As replacement guitarists tour the country playing their predecessor’s tunes—even when it’s been over the course of many years—it can still feel like a temporary gig. But the opportunity to record with the band offers a chance to solidify their standing.

Up until the recording and release of Guns N’ Roses’ 2008 album, Chinese Democracy, Thal says he felt like he was “just being a gracious guest.” It wasn’t so much that fellow band members viewed the guitarist in a less-than-permanent way, but rather the public’s attitude.

“You could be best friends with the guys in the band and do everything that a band does, but for the whole world, truth is perception,” he says. “If the world perceives you as just some fill-in guy, it’s tough to continually disassociate yourself with everybody’s reality and live in your own. But once the album came out, it’s like, ‘All right—this is mine now!’”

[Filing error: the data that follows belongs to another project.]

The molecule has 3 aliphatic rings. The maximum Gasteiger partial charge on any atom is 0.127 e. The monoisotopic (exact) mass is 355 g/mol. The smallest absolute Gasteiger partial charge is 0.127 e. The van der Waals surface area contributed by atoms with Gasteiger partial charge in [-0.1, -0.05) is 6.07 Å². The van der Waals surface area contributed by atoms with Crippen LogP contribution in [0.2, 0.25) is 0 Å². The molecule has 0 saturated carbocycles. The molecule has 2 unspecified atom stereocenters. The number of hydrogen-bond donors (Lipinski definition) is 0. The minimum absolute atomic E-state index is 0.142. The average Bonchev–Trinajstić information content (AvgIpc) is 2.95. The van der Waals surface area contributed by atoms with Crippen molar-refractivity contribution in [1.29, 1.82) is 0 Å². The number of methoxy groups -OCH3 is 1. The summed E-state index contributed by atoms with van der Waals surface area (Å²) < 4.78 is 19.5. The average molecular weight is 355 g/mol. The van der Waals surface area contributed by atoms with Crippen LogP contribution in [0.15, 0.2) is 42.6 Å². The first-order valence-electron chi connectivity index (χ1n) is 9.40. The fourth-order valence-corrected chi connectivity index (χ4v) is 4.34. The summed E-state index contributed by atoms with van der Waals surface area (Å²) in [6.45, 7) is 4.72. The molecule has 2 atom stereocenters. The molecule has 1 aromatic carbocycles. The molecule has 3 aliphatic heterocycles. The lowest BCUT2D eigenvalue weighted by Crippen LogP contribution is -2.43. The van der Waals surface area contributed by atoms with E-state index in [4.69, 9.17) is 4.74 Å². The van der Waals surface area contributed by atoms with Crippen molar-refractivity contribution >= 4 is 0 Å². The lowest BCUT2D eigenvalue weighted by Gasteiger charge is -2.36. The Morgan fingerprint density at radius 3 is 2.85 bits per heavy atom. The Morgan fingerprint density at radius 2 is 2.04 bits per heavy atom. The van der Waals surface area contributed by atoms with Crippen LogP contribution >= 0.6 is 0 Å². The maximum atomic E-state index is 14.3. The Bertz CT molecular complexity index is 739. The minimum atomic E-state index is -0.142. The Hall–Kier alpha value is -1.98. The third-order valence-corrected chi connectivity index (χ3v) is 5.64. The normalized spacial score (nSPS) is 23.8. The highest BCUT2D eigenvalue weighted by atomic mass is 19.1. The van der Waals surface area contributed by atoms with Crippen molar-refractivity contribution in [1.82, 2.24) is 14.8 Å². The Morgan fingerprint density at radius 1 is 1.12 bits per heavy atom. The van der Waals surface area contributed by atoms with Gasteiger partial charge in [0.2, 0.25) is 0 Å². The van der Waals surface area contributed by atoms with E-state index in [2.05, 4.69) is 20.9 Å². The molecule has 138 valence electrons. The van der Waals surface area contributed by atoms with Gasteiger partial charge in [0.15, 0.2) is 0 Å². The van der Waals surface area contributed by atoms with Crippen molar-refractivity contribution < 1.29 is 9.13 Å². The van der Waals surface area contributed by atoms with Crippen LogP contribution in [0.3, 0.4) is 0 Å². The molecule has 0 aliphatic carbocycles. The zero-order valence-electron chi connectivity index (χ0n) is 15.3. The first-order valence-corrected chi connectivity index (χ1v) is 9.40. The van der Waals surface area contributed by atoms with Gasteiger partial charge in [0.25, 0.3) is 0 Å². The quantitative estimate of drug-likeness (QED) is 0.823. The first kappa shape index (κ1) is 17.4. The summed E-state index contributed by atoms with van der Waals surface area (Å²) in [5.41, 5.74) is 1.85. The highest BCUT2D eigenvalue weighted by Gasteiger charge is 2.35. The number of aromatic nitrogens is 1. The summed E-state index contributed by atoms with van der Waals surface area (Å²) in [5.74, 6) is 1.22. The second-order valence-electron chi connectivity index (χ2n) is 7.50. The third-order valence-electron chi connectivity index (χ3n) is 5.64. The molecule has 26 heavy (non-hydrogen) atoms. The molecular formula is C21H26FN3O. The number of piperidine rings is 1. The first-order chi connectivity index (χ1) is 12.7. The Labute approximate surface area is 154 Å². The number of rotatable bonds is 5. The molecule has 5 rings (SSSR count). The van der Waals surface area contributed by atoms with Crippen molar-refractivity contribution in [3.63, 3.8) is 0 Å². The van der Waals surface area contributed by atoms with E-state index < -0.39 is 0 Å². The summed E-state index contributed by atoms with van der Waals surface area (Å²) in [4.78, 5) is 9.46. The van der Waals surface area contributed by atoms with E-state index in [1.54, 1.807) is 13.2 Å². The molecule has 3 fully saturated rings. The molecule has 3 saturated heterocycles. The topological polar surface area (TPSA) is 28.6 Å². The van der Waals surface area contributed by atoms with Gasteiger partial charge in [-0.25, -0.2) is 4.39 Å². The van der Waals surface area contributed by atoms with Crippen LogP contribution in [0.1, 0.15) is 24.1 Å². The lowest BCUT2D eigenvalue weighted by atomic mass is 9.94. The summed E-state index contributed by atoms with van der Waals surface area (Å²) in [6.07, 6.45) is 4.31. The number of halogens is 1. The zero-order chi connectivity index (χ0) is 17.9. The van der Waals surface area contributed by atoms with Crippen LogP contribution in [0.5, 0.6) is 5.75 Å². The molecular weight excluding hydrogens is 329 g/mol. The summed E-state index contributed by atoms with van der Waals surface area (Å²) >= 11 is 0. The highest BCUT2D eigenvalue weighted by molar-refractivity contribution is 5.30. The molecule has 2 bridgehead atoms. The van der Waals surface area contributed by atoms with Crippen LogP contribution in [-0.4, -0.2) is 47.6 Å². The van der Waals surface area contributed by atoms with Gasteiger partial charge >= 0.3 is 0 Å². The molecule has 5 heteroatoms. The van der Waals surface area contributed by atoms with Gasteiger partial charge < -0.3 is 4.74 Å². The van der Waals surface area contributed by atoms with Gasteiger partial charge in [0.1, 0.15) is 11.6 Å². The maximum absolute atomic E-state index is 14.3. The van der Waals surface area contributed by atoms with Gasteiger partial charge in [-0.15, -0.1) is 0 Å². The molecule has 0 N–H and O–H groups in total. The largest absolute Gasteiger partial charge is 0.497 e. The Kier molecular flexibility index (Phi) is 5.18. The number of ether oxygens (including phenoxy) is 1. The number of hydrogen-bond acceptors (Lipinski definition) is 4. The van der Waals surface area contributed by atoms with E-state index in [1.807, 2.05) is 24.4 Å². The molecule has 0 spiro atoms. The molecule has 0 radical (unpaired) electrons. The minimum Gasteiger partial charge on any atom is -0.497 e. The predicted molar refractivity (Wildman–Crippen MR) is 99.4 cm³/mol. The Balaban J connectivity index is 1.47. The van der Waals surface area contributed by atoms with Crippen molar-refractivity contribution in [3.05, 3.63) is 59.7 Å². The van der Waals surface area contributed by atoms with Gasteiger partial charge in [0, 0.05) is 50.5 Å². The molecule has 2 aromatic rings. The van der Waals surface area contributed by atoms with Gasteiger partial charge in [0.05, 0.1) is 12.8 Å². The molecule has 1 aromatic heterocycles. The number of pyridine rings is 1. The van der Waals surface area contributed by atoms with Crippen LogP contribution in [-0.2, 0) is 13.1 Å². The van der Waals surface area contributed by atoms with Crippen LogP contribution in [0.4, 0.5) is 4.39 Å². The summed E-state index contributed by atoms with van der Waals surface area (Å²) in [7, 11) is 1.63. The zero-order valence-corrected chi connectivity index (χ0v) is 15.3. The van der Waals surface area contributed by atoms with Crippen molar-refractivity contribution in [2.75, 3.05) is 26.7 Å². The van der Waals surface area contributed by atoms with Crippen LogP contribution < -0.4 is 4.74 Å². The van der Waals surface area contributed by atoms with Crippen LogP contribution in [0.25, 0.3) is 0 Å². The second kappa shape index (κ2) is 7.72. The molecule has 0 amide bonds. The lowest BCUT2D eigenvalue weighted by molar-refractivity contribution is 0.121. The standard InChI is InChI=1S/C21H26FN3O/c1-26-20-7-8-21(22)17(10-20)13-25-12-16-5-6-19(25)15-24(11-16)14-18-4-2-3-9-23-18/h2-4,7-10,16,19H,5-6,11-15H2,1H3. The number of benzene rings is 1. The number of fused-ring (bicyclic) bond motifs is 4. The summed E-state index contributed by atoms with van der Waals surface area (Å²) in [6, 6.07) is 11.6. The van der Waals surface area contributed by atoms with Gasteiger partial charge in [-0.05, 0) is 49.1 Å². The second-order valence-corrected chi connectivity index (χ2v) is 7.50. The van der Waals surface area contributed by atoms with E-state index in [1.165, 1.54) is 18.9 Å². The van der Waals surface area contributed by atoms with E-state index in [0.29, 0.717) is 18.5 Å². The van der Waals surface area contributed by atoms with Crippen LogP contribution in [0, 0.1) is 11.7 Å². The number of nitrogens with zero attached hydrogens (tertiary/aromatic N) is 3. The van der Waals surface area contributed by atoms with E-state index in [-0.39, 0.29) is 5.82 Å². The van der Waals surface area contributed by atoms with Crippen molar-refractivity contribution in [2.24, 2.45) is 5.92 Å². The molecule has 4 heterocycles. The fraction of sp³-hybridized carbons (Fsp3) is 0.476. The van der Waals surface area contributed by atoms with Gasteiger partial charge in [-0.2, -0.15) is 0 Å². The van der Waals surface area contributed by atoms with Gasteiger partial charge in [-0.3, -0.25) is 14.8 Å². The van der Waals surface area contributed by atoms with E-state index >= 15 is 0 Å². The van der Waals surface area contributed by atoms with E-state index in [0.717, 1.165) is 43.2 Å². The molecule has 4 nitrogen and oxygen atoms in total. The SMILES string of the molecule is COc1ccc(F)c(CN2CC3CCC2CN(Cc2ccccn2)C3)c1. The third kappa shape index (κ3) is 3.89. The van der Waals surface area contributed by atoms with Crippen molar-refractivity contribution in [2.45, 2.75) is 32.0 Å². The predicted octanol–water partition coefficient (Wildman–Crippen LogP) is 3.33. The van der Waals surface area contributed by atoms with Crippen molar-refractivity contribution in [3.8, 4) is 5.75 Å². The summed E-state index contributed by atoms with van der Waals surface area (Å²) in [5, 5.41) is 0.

For Thayer, the release of Sonic Boom, the first Kiss studio album in a decade, marked a milestone in his own identity as a musician.

“It’s a big stepping stone for me, in terms of my place in the band and my identity,” he says. “This last year and this year—coming into an era of me writing and singing and playing guitar on a new Kiss record that’s been received so well— that’s been a great step for me.”

A Walk to Remember
The musicians quoted here give the impression that playing someone else’s music isn’t as big a deal as the fans imagine. While message boards may light up with arguments over the new guy’s approach to the classic material or whether someone will fit in with the band, the guitarists simply play.